Searching over 5,500,000 cases.


searching
Buy This Entire Record For $7.95

Download the entire decision to receive the complete text, official citation,
docket number, dissents and concurrences, and footnotes for this case.

Learn more about what you receive with purchase of this case.

Caldwell Wholesale Co. LLC v. R.J. Reynolds Tobacco Co.

United States District Court, W.D. Louisiana, Shreveport Division

May 11, 2018

CALDWELL WHOLESALE COMPANY, L.L.C.
v.
R.J. REYNOLDS TOBACCO COMPANY

          HORNSBY MAGISTRATE JUDGE.

          MEMORANDUM RULING

          S. MAURICE HICKS, JR., CHIEF JUDGE.

         Before this Court is a Motion to Dismiss (Record Document 17) filed by Defendant, R.J. Reynolds Tobacco Company (“RJR”). RJR seeks dismissal of the state law Louisiana Unfair Trade Practices Act (“LUTPA”) and tortious interference with business claims lodged against it by Caldwell Wholesale Company, L.L.C. (“Caldwell”). RJR seeks dismissal on the grounds that Caldwell lacks standing to bring a LUTPA claim, both the LUTPA and the tortious interference with business claims are perempted/prescribed, and Caldwell has failed to allege facts that would entitle it to relief as to both claims. Caldwell opposes the Motion to Dismiss, rebutting each of RJR's defenses. See Record Document 21. For the reasons set forth below, the Motion to Dismiss is GRANTED.

         I. BACKGROUND

         Caldwell is a wholesale distributor servicing retail customers in the States of Louisiana, Texas, and Arkansas that has been in business since 1953. See Record Document 5 at ¶ 5, Amended Complaint. Caldwell purchased cigarettes and other tobacco products directly from RJR, for resale to Caldwell's retail customers, from 1959 until December 2004. Id. at ¶ 6. Like other tobacco manufacturers, RJR offers reimbursement payments known as “buydowns” to retailers selling RJR products. Id. at ¶ 13. All “reporting” wholesalers, including Caldwell, report all of their sales of tobacco products to Management Science Associations, Inc. (“MSA”). Id. at ¶ 14. The sales data of wholesalers who are “on direct” with RJR is reported by MSA to RJR. Based on that sales information, RJR then issues buydown reimbursement payments to retailers that have purchased RJR products. Id. at ¶ 15. The eligibility of a wholesaler's invoices to retailers for these buydown payments is critical to a wholesaler's ability to price its products at a competitive level in the market, as the amount of the buydown typically exceeds the profit margin that a wholesaler makes on the sale of tobacco products on a per unit basis. Id. at ¶16.

         In January 2003, Smith Wholesale Company, Inc., a Tennessee wholesale distributor, filed suit against RJR in the United States District Court for the Eastern District of Tennessee seeking injunctive relief and asserting violations of antitrust law based on RJR's allegedly discriminatory pricing policies (the “Smith Litigation”). Id. at ¶ 7. Ten months later, in November 2003, Caldwell joined the Smith Litigation as one of the twenty wholesaler plaintiffs asserting price discrimination and other antitrust claims against RJR. See id. at ¶ 8.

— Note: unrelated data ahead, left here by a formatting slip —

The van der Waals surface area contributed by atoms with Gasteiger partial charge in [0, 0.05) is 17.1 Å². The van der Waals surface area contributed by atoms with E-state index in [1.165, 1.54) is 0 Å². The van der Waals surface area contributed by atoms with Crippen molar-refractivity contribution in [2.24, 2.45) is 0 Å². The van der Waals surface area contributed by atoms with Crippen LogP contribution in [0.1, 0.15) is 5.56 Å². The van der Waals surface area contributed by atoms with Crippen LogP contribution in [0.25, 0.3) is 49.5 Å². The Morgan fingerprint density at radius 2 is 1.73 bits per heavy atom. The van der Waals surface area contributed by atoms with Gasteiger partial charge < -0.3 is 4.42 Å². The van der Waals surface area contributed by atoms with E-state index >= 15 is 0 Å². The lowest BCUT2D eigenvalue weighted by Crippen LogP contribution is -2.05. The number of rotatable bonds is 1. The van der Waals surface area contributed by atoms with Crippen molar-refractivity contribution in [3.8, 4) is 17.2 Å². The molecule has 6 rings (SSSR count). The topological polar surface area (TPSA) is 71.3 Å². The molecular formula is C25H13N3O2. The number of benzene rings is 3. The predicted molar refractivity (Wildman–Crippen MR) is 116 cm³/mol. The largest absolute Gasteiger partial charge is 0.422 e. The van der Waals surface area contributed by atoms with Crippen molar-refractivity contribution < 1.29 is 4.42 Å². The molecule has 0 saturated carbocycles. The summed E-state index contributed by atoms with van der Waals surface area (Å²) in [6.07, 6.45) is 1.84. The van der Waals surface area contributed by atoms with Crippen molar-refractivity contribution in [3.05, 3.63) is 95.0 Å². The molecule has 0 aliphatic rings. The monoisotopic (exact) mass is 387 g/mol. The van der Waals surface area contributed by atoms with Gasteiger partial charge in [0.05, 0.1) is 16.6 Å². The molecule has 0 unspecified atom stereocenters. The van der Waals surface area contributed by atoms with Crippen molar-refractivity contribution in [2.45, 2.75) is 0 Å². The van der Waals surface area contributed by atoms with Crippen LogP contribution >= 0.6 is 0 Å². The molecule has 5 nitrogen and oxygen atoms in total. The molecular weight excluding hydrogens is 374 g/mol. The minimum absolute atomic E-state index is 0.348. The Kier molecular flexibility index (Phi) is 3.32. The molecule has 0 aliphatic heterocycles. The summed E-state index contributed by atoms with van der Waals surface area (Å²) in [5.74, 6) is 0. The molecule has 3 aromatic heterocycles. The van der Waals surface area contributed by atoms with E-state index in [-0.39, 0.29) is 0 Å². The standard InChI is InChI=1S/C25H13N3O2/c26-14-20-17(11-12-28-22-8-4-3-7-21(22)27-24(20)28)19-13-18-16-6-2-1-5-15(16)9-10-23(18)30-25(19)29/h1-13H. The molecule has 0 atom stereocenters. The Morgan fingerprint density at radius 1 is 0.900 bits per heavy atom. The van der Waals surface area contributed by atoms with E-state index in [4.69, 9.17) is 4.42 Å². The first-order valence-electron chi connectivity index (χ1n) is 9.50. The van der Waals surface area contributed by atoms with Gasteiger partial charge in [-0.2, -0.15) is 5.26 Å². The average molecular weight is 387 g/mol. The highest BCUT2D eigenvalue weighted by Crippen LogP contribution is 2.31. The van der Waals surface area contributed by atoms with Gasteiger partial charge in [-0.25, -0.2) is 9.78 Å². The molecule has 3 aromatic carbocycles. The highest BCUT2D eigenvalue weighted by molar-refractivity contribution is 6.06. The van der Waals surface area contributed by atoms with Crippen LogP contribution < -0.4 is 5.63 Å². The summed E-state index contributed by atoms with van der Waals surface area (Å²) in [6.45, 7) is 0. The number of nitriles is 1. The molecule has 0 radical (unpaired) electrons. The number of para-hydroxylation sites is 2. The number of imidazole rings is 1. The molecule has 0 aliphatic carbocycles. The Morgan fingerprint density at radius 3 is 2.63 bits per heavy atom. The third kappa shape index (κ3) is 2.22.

Caldwell alleges that RJR terminated Caldwell's status as a direct purchaser in December 2004 in retaliation for Caldwell's participation in the Smith Litigation. See id. at ¶ 10. To support its theory, Caldwell contends that RJR's decision to terminate Caldwell was based on the misperception that Caldwell's President, Ken Caldwell, played a role in organizing the Smith Litigation and encouraging the participation of other wholesalers. See id. at ¶ 11. This allegation is based on Ken Caldwell serving as President of the American Wholesale Marketers Association (“AWMA”), just prior to the commencement of the Smith Litigation. See id. at ¶ 9. However, Caldwell asserts that Ken Caldwell's tenure as President of the AWMA concluded before the Smith Litigation was instituted, by other wholesalers, and more than a year before Caldwell joined the suit. See id. at ¶ 12.

         Once Caldwell lost its direct purchaser status with RJR, RJR refused to sell its products directly to Caldwell. See id. at ¶ 10. Therefore, Caldwell was forced to purchase RJR products from an intermediary to resell them to Caldwell's retailer-customers, who must stock RJR products to satisfy consumer demand. See id. Furthermore, when RJR terminated Caldwell's direct status in December 2004, it also stopped honoring Caldwell invoices for buydown purposes. See id. at ¶ 17. In other words, since December 2004 RJR has declined to pay buydowns to retailers for any RJR products purchased from Caldwell. See id. However, Caldwell contends that a wholesale distributor does not have to be on direct-buying status with RJR to have its invoices honored for buydown purposes. See id. at ¶ 18. Caldwell alleges that although RJR refuses to reimburse anyone for products purchased from Caldwell, RJR issues buydown reimbursements for RJR products sold by many other wholesalers who, like Caldwell, are not on direct-buying status. See id.

         From the time RJR terminated its direct buying contract with Caldwell in 2004 until now, several events have taken place in the tobacco industry that have adversely impacted Caldwell's business. In May 2006, RJR's parent company, Reynolds American, Inc., acquired Conwood, the maker of Grizzly brand moist snuff. Id. at ¶ 19. At that time, Grizzly was Caldwell's best-selling brand of moist snuff. Id. at ¶ 20. As a result of the Conwood acquisition, purchases of Grizzly moist snuff, and all other Conwood products, from Caldwell were no longer eligible for buydowns as of May 2006. Id. at ¶ 21.